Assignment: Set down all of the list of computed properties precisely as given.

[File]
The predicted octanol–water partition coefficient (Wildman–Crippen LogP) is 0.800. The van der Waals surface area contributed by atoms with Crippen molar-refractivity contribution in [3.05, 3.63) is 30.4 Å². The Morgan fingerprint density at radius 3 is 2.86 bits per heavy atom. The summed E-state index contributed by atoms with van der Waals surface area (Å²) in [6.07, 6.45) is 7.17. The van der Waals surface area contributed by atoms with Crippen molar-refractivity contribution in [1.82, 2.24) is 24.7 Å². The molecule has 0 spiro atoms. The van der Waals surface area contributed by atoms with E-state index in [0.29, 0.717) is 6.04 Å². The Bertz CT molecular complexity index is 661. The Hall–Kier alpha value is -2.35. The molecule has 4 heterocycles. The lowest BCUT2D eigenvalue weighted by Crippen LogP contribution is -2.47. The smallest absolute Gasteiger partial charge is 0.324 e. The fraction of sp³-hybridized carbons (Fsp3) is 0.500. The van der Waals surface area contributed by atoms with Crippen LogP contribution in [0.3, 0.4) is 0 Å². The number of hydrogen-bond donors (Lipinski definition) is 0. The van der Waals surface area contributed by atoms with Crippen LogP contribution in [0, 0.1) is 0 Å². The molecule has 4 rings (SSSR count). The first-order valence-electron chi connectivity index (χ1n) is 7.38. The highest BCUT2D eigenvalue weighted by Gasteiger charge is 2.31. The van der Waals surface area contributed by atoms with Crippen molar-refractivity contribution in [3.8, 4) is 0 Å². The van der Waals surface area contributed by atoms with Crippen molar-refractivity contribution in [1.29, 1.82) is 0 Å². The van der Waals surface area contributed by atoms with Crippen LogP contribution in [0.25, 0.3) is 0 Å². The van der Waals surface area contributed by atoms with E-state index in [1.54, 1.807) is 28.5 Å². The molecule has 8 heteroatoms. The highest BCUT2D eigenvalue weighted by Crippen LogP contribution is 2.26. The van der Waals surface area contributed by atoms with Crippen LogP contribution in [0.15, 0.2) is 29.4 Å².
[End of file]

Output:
The predicted octanol–water partition coefficient (Wildman–Crippen LogP) is 0.800. The van der Waals surface area contributed by atoms with Crippen molar-refractivity contribution in [3.05, 3.63) is 30.4 Å². The Morgan fingerprint density at radius 3 is 2.86 bits per heavy atom. The summed E-state index contributed by atoms with van der Waals surface area (Å²) in [6.07, 6.45) is 7.17. The van der Waals surface area contributed by atoms with Crippen molar-refractivity contribution in [1.82, 2.24) is 24.7 Å². The molecule has 0 spiro atoms. The van der Waals surface area contributed by atoms with E-state index in [0.29, 0.717) is 6.04 Å². The Bertz CT molecular complexity index is 661. The Hall–Kier alpha value is -2.35. The molecule has 4 heterocycles. The lowest BCUT2D eigenvalue weighted by Crippen LogP contribution is -2.47. The smallest absolute Gasteiger partial charge is 0.324 e. The fraction of sp³-hybridized carbons (Fsp3) is 0.500. The van der Waals surface area contributed by atoms with Crippen LogP contribution in [0.3, 0.4) is 0 Å². The number of hydrogen-bond donors (Lipinski definition) is 0. The van der Waals surface area contributed by atoms with Crippen LogP contribution in [0, 0.1) is 0 Å². The molecule has 4 rings (SSSR count). The first-order valence-electron chi connectivity index (χ1n) is 7.38. The highest BCUT2D eigenvalue weighted by Gasteiger charge is 2.31. The van der Waals surface area contributed by atoms with Crippen molar-refractivity contribution in [3.8, 4) is 0 Å². The van der Waals surface area contributed by atoms with Crippen molar-refractivity contribution in [1.29, 1.82) is 0 Å². The van der Waals surface area contributed by atoms with Crippen LogP contribution in [0.25, 0.3) is 0 Å². The van der Waals surface area contributed by atoms with E-state index in [1.54, 1.807) is 28.5 Å². The molecule has 8 heteroatoms. The highest BCUT2D eigenvalue weighted by Crippen LogP contribution is 2.26. The van der Waals surface area contributed by atoms with Crippen LogP contribution in [0.15, 0.2) is 29.4 Å².